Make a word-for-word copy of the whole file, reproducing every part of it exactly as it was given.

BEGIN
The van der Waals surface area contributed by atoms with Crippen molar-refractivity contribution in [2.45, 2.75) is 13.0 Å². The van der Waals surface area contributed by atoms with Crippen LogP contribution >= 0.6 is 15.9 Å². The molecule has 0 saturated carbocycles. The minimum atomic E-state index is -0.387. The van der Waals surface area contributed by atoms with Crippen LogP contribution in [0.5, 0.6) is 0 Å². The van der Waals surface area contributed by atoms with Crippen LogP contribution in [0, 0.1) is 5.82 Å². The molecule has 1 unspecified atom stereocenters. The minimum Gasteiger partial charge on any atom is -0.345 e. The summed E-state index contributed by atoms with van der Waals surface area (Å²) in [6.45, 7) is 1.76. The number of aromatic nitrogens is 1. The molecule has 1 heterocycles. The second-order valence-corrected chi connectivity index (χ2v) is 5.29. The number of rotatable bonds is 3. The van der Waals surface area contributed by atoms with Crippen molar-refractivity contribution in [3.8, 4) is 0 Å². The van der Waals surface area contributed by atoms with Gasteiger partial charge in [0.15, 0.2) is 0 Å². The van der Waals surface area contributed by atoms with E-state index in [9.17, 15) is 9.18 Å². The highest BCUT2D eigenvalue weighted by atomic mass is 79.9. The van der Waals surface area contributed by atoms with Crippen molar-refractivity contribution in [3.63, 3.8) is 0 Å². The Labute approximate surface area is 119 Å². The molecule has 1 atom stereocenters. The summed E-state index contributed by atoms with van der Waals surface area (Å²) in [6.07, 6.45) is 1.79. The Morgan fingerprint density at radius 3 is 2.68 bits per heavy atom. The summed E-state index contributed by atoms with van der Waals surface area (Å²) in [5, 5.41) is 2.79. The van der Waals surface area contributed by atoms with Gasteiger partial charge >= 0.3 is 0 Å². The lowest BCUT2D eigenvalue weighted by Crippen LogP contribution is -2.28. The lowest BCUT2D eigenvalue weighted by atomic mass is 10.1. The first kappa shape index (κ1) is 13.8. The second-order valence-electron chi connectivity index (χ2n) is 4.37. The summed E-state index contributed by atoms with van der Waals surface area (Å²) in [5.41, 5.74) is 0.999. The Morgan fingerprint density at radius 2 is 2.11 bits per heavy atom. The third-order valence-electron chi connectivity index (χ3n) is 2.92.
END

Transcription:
The van der Waals surface area contributed by atoms with Crippen molar-refractivity contribution in [2.45, 2.75) is 13.0 Å². The van der Waals surface area contributed by atoms with Crippen LogP contribution >= 0.6 is 15.9 Å². The molecule has 0 saturated carbocycles. The minimum atomic E-state index is -0.387. The van der Waals surface area contributed by atoms with Crippen LogP contribution in [0.5, 0.6) is 0 Å². The van der Waals surface area contributed by atoms with Crippen LogP contribution in [0, 0.1) is 5.82 Å². The molecule has 1 unspecified atom stereocenters. The minimum Gasteiger partial charge on any atom is -0.345 e. The summed E-state index contributed by atoms with van der Waals surface area (Å²) in [6.45, 7) is 1.76. The number of aromatic nitrogens is 1. The molecule has 1 heterocycles. The second-order valence-corrected chi connectivity index (χ2v) is 5.29. The number of rotatable bonds is 3. The van der Waals surface area contributed by atoms with Crippen molar-refractivity contribution in [3.8, 4) is 0 Å². The van der Waals surface area contributed by atoms with Gasteiger partial charge in [0.15, 0.2) is 0 Å². The van der Waals surface area contributed by atoms with E-state index in [9.17, 15) is 9.18 Å². The highest BCUT2D eigenvalue weighted by atomic mass is 79.9. The van der Waals surface area contributed by atoms with Crippen molar-refractivity contribution in [3.63, 3.8) is 0 Å². The Labute approximate surface area is 119 Å². The molecule has 1 atom stereocenters. The summed E-state index contributed by atoms with van der Waals surface area (Å²) in [6.07, 6.45) is 1.79. The Morgan fingerprint density at radius 3 is 2.68 bits per heavy atom. The summed E-state index contributed by atoms with van der Waals surface area (Å²) in [5, 5.41) is 2.79. The van der Waals surface area contributed by atoms with Gasteiger partial charge >= 0.3 is 0 Å². The lowest BCUT2D eigenvalue weighted by Crippen LogP contribution is -2.28. The lowest BCUT2D eigenvalue weighted by atomic mass is 10.1. The first kappa shape index (κ1) is 13.8. The second-order valence-electron chi connectivity index (χ2n) is 4.37. The summed E-state index contributed by atoms with van der Waals surface area (Å²) in [5.41, 5.74) is 0.999. The Morgan fingerprint density at radius 2 is 2.11 bits per heavy atom. The third-order valence-electron chi connectivity index (χ3n) is 2.92.